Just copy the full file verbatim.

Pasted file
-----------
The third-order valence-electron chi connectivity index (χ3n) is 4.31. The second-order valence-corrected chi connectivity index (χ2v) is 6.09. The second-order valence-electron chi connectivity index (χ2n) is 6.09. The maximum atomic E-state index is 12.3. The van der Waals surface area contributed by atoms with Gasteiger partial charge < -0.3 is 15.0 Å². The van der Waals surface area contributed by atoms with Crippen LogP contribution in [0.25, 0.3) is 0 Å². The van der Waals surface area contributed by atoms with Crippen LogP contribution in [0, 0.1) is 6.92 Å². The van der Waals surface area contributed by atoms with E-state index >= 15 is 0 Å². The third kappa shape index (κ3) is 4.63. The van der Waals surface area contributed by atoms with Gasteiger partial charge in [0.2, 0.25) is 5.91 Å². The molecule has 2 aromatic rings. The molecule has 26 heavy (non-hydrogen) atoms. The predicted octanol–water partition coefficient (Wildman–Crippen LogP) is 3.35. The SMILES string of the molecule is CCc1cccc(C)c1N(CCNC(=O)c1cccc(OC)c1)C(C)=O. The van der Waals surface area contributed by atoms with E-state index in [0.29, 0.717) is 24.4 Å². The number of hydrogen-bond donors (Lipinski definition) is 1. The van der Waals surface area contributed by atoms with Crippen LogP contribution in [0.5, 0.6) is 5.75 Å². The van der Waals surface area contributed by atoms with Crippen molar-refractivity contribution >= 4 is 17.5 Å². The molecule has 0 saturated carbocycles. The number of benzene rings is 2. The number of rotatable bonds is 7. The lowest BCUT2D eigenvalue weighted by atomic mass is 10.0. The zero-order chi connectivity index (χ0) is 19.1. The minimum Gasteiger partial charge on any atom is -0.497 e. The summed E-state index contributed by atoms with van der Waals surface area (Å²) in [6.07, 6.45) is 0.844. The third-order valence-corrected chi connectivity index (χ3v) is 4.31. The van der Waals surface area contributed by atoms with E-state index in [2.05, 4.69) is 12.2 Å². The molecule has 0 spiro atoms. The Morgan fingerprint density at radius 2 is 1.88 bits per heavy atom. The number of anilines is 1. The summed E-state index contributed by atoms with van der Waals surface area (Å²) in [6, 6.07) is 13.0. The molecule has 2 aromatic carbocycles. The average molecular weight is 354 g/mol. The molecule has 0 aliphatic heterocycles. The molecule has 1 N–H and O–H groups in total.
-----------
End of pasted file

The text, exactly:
The third-order valence-electron chi connectivity index (χ3n) is 4.31. The second-order valence-corrected chi connectivity index (χ2v) is 6.09. The second-order valence-electron chi connectivity index (χ2n) is 6.09. The maximum atomic E-state index is 12.3. The van der Waals surface area contributed by atoms with Gasteiger partial charge < -0.3 is 15.0 Å². The van der Waals surface area contributed by atoms with Crippen LogP contribution in [0.25, 0.3) is 0 Å². The van der Waals surface area contributed by atoms with Crippen LogP contribution in [0, 0.1) is 6.92 Å². The van der Waals surface area contributed by atoms with E-state index >= 15 is 0 Å². The third kappa shape index (κ3) is 4.63. The van der Waals surface area contributed by atoms with Gasteiger partial charge in [0.2, 0.25) is 5.91 Å². The molecule has 2 aromatic rings. The molecule has 26 heavy (non-hydrogen) atoms. The predicted octanol–water partition coefficient (Wildman–Crippen LogP) is 3.35. The SMILES string of the molecule is CCc1cccc(C)c1N(CCNC(=O)c1cccc(OC)c1)C(C)=O. The van der Waals surface area contributed by atoms with E-state index in [0.29, 0.717) is 24.4 Å². The number of hydrogen-bond donors (Lipinski definition) is 1. The van der Waals surface area contributed by atoms with Crippen LogP contribution in [0.5, 0.6) is 5.75 Å². The van der Waals surface area contributed by atoms with Crippen molar-refractivity contribution >= 4 is 17.5 Å². The molecule has 0 saturated carbocycles. The number of benzene rings is 2. The number of rotatable bonds is 7. The lowest BCUT2D eigenvalue weighted by atomic mass is 10.0. The zero-order chi connectivity index (χ0) is 19.1. The minimum Gasteiger partial charge on any atom is -0.497 e. The summed E-state index contributed by atoms with van der Waals surface area (Å²) in [6.07, 6.45) is 0.844. The third-order valence-corrected chi connectivity index (χ3v) is 4.31. The van der Waals surface area contributed by atoms with E-state index in [2.05, 4.69) is 12.2 Å². The molecule has 0 spiro atoms. The Morgan fingerprint density at radius 2 is 1.88 bits per heavy atom. The number of anilines is 1. The summed E-state index contributed by atoms with van der Waals surface area (Å²) in [6, 6.07) is 13.0. The molecule has 2 aromatic carbocycles. The average molecular weight is 354 g/mol. The molecule has 0 aliphatic heterocycles. The molecule has 1 N–H and O–H groups in total.